Can Films Change our Views?

By Samita Manhas, Groundswell cohort member

Recently, I attended an event called “The cinema of environmental crisis”. The presentation focused on whether or not films that have an environmental theme can have an impact on individuals or communities in a way that challenges and changes their views. A variety of genres were looked at but I will take a closer look at environmental documentaries. Not the preachy kind, but the ones that share compassionate stories about communities, human experiences and the lives of animals. When we feel connected to a cause, for many of us, there is a greater chance we will take action. To feel a connection, sometimes our minds need to be transported to other worlds.

Reading statistics, facts and other data on why global warming is a threat to all life on Earth has not impacted a majority of people around the globe. Hearing about super tankers going through the Douglas Channel doesn’t make everyone in BC teary eyed. Films have the ability to fully immerse us in worlds that are hidden from us. They can help us work through issues that we may not have the capacity to relate to or understand.

I am a person who has had my views changed by the power of film. One of these is, Food Inc (on Netflix). I saw it many years ago but there are scenes from this film that are still quite vivid in my memory. Food Inc., made me aware of the animal abuse that exists within factory farms. After watching this, I also began doing a lot of my own research. What drove me to take action in my life, starting with my diet, was the awareness of the reality these animals face. I keep this reality in mind, on a daily basis. This helps me stick to my vegetarian diet.

Last week, at our potluck someone brought chicken strips. Oh, how I used to love those. I felt like a vampire who had only eaten squirrels for the last 3 years and got a sniff of human blood (poor vampires!). Once I inhaled the scent, my belly responded in hunger. Dip those in some ranch sauce and I’m good to go. It was an automatic reaction that did not take into account the reality of what that piece of food actually was. It takes mere seconds for that vivid imagery from Food Inc. to pop back into my mind. Reality had set in. Now, a bowl of sautéed veggies and a glass of beer is all I want. Over time, incidents like these have become rare for me. In my situation, film helped me not only gain awareness but also change my ways.

This one film impacted my life. Not just with my diet but with my purchases (food and non-food related), with my level of respect for animals and my drive to take action. I know I am not alone in this. We can look at a film like Blackfish, which has driven SeaWorld’s revenue and attendance down. In the second quarter of this year, their net income had dropped by a whopping 84%. I believe this is a result of compassion being evoked in a large number of people after seeing how whales live in a contained environment.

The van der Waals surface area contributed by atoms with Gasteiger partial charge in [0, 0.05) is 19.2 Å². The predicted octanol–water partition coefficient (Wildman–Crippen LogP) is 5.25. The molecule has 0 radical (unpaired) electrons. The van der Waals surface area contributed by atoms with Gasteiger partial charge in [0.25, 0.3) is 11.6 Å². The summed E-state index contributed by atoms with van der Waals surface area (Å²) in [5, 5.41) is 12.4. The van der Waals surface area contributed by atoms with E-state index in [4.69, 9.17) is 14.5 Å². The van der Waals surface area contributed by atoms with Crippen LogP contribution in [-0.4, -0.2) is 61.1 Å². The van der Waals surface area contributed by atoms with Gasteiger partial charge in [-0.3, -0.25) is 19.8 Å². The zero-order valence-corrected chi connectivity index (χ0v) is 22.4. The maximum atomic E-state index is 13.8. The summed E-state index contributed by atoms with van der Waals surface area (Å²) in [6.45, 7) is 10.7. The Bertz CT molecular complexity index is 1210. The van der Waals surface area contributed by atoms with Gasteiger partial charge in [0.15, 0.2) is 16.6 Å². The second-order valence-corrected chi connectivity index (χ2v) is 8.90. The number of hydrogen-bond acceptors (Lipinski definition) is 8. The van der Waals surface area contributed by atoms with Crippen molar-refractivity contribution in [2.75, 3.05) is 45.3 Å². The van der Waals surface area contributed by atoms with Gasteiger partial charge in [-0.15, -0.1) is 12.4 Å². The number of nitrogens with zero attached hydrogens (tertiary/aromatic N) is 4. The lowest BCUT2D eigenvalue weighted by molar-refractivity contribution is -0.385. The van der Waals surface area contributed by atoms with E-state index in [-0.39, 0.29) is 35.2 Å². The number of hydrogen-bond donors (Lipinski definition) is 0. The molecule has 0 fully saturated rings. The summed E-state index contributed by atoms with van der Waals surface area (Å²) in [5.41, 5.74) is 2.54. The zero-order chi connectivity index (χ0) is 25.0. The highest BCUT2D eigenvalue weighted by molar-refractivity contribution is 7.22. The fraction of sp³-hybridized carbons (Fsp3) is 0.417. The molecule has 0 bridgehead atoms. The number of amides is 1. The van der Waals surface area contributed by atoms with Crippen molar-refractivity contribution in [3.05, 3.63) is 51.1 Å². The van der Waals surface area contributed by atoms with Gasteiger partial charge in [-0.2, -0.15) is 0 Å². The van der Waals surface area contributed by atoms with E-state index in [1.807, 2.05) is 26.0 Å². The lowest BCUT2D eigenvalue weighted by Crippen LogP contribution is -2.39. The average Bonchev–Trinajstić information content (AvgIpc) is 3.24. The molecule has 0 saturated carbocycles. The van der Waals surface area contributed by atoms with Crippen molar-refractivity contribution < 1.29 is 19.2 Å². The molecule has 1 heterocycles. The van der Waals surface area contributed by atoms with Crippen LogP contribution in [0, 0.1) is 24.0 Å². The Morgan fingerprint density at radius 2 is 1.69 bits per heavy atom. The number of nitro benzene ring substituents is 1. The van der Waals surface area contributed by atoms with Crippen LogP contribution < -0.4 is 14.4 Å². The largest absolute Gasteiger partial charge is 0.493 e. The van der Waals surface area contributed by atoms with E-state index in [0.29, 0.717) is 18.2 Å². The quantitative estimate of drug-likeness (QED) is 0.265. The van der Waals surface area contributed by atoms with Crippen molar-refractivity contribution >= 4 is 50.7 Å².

There has been a surge of environmental documentaries that have given us a first-hand view of environmental and social injustices occurring in communities throughout BC. Intervenors on the Kinder Morgan Pipeline expansion, residents of Burnaby and members of the Tsleil- Waututh Nation are featured in Zack Embree’s, Directly Affected. Members of the Heiltsuk Nation are featured in Groundswell (I have a copy you can borrow). Members of the Gitga’at Nation are featured in Stand (available on Netflix). We hear their stories, how they live, where they live, what they love and what they worry about; we are completely immersed in their lives. Depending on where viewers are from, some of us get to see parts of BC that we have not seen before. With the last two films I mentioned, we are transported to a remote region that has one of the most diverse ecosystems on the planet, The Great Bear Rainforest.  This visual has a greater impact than hearing a fact like, the global average temperature increased by more than 1.4°F over the last century, in large part due to fossil fuels. Or, another communication we often hear is, Project X will create an X number of jobs for Canadians therefore we should support it. With these films, we are given access to the lives that are directly affected by these projects. This awareness can start conversations and help us form a more accurate understanding.

These films do not present us with easy or doable solutions. Instead, they show us issues that are hard to make sense of on our own. They draw out our emotional responses.

The goal of some of these films may be to activate the love and compassion that exists within us. I believe it has the power to do so. We have a greater capacity to take action when our awareness is raised in a compassionate manner. Taking action could be as simple as starting conversations, becoming a smarter shopper, taking voting seriously, or having meatless Mondays.

I was able to reflect on the role of film in my life and share one experience with you all. What steps we take after awareness is created can vary based on the issue and the person. More importantly, not everyone will be inclined to do something with the knowledge they have acquired. At the least, it is a useful tool for insight. There’s always that possibility that people will proceed to make impacts – in their lives and with their lives.

A warm thank you to Paola for mentioning this event. It was quite useful for my research and the insight I gained allowed me reflect on how my views have been changed.